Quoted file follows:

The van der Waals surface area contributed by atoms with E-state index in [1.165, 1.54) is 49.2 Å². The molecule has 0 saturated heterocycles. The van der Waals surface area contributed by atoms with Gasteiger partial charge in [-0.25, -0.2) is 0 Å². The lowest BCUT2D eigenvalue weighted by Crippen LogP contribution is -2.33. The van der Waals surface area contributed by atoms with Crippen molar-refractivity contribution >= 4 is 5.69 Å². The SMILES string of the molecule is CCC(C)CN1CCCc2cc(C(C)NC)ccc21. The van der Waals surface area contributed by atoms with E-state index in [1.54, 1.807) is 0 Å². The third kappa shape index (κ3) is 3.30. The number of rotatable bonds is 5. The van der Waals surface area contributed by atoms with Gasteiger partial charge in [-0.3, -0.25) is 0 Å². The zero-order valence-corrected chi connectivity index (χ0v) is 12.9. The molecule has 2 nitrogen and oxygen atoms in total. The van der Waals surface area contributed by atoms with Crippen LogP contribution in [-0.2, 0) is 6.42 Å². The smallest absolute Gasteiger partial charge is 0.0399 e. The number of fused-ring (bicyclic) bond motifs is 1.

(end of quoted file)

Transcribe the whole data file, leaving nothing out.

The van der Waals surface area contributed by atoms with E-state index in [1.165, 1.54) is 49.2 Å². The molecule has 0 saturated heterocycles. The van der Waals surface area contributed by atoms with Gasteiger partial charge in [-0.25, -0.2) is 0 Å². The lowest BCUT2D eigenvalue weighted by Crippen LogP contribution is -2.33. The van der Waals surface area contributed by atoms with Crippen molar-refractivity contribution >= 4 is 5.69 Å². The SMILES string of the molecule is CCC(C)CN1CCCc2cc(C(C)NC)ccc21. The van der Waals surface area contributed by atoms with E-state index in [1.54, 1.807) is 0 Å². The third kappa shape index (κ3) is 3.30. The number of rotatable bonds is 5. The van der Waals surface area contributed by atoms with Gasteiger partial charge in [-0.3, -0.25) is 0 Å². The zero-order valence-corrected chi connectivity index (χ0v) is 12.9. The molecule has 2 nitrogen and oxygen atoms in total. The van der Waals surface area contributed by atoms with Crippen LogP contribution in [-0.2, 0) is 6.42 Å². The smallest absolute Gasteiger partial charge is 0.0399 e. The number of fused-ring (bicyclic) bond motifs is 1.